MN360° – Right on! Any other insights from your tutelage with Mr. Brown?
RT – Park headed out…
“Park headed out…” – @ReedTurchi
Thanks to that intimate time, that lasted about 2 – 2.5 years, he did not directly teach me that much guitar, but I was certainly exposed and hands-on in that type of guitar playing much more than any healthy human should have been. You know, like any non academic tradition, it was definitely more of an informal passing of information, but a passing of information, nonetheless.
Kenny always told me he had the idea for a blues tour where you’d get a bunch of people on the bus from the airport in Memphis. You take them all down on the bus to whatever half functioning music venue Duwayne Burnside is running. Drop them all off. Take their bags, wallets, and just leave them.
So that would be the blues tour–everyone trying to figure out what they could do to get out of there while they were stranded without a wallet or bags, somewhere between Holly Springs, Potts Camp, and Oxford.
“That would be the blues tour–everyone trying to figure out what they could do to get out of there while they were stranded without a wallet or bags, somewhere between Holly Springs, Potts Camp, and Oxford.” – @ReedTurchi
MN360° – So how has your experience in North Mississippi influenced where you are today?
RT – Well I don’t think I realized this until years later…there just aren’t that many people in the world who have been crazy enough to spend a significant amount of time there. It’s definitely its own world. After spending a decent amount of time there, you realize that what from afar looks like giant genre of musical legends is basically this tiny area where a bunch of dudes just played the same stuff and didn’t have anything better to do…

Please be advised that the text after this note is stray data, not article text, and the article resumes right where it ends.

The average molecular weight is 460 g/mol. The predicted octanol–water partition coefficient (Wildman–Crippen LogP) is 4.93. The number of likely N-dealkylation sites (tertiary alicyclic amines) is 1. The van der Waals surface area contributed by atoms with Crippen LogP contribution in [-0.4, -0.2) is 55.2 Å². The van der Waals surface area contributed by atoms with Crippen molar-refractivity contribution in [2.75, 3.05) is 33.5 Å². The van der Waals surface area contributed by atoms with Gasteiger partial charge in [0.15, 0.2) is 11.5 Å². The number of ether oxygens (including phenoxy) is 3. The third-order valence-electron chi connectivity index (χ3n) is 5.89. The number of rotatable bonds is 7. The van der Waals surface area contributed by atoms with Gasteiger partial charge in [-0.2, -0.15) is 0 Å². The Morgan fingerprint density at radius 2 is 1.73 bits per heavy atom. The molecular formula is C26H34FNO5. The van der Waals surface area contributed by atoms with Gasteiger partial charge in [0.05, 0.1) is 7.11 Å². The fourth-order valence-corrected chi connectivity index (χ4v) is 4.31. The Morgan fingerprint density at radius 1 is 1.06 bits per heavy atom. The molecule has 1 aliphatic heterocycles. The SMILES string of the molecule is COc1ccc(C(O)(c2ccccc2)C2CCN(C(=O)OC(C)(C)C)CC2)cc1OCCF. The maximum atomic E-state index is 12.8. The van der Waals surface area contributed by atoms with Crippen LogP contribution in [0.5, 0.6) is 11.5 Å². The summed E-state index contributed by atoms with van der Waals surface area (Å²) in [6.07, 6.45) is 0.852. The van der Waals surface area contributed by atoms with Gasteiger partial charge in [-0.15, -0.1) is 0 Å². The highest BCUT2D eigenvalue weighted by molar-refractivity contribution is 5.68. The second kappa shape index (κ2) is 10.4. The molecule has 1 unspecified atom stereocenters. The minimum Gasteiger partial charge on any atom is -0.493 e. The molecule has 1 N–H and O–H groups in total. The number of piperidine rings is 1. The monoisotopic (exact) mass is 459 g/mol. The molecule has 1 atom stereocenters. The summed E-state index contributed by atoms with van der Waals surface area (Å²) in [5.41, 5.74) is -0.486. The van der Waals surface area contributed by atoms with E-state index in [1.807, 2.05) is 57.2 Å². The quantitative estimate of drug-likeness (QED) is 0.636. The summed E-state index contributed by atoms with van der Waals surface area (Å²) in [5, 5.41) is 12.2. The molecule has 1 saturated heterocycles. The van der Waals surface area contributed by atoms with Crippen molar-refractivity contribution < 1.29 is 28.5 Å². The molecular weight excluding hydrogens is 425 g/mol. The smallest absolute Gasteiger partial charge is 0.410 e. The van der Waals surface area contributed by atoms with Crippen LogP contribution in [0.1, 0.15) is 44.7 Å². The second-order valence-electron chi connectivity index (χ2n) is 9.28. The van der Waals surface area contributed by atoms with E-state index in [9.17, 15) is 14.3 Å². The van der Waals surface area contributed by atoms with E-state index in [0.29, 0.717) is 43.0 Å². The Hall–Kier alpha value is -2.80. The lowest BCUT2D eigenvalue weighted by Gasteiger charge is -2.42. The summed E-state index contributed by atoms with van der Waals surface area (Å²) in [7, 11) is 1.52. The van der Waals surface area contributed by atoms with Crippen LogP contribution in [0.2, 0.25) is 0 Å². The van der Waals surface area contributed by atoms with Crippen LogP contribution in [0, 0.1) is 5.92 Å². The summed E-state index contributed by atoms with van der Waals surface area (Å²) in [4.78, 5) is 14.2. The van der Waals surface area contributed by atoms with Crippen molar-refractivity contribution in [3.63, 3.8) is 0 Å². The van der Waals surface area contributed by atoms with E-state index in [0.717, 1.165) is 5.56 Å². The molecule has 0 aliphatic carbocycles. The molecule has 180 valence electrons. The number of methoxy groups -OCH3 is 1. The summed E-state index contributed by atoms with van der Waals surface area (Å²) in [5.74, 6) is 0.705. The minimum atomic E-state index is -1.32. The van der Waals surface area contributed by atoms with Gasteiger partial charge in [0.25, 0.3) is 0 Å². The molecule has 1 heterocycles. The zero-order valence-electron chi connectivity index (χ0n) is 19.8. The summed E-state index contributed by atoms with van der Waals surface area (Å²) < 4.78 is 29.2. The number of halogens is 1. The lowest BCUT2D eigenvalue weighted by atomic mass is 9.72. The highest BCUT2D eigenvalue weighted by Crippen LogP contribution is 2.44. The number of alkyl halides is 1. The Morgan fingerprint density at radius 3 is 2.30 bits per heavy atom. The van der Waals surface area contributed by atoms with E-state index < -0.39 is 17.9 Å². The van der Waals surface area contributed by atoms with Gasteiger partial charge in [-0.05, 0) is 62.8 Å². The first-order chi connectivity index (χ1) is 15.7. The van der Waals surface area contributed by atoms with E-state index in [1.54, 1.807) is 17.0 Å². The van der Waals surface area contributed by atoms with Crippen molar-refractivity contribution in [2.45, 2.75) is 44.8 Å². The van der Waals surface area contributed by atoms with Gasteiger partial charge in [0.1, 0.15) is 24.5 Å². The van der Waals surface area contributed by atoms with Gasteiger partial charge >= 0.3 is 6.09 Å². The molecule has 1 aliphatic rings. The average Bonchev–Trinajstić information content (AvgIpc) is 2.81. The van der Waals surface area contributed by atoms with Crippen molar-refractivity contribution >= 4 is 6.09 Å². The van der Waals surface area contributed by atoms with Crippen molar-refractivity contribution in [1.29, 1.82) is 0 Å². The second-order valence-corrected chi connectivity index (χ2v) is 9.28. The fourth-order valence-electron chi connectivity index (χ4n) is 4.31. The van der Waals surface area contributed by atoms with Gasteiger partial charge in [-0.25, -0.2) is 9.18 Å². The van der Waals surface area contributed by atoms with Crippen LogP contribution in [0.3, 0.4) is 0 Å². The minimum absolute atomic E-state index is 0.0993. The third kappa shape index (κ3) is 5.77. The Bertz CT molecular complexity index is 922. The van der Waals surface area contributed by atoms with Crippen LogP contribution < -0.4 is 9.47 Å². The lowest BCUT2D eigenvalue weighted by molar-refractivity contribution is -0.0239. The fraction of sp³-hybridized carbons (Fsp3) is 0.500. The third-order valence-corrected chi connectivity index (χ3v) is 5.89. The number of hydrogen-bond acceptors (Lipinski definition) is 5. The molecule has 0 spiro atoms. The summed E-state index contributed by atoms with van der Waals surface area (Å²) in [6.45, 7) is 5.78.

“After spending a decent amount of time there, you realize that what from afar looks like giant genre of musical legends is basically this tiny area where a bunch of dudes just played the same stuff and didn’t have anything better to do” – @ReedTurchi
MN360° – What is the blues?
RT – Well, it’s a folk music and an oral tradition, which is fun. Beyond that, the artists who seem to get it and ring true understand that the blues is a celebration of life and also admitting difficulties in life. If it becomes about guitar work, or it becomes about gear…you know all the blues doctors and lawyers in the world…then you’ve kind of missed the boat. And if it’s just about being sad, then that’s not quite right either.
“The blues is a celebration of life and also admitting difficulties in life” – @ReedTurchi
It’s a social music. I think we have less and less social music in the world because we consume music in our earbuds or as background music in a coffee shop, which is social music of a type, but kind of a social music meant to be ignored. So like all kinds of other music, a lot Latin music…anywhere where the audience and the performers are riding the same wavelength…instead of performers on a stage pretending like the world should worship them–that’s not the experience I’m talking about. Where the music just comes out of daily life, that’s the essence of where blues comes from. That essence or feeling of it coming from life is what matters.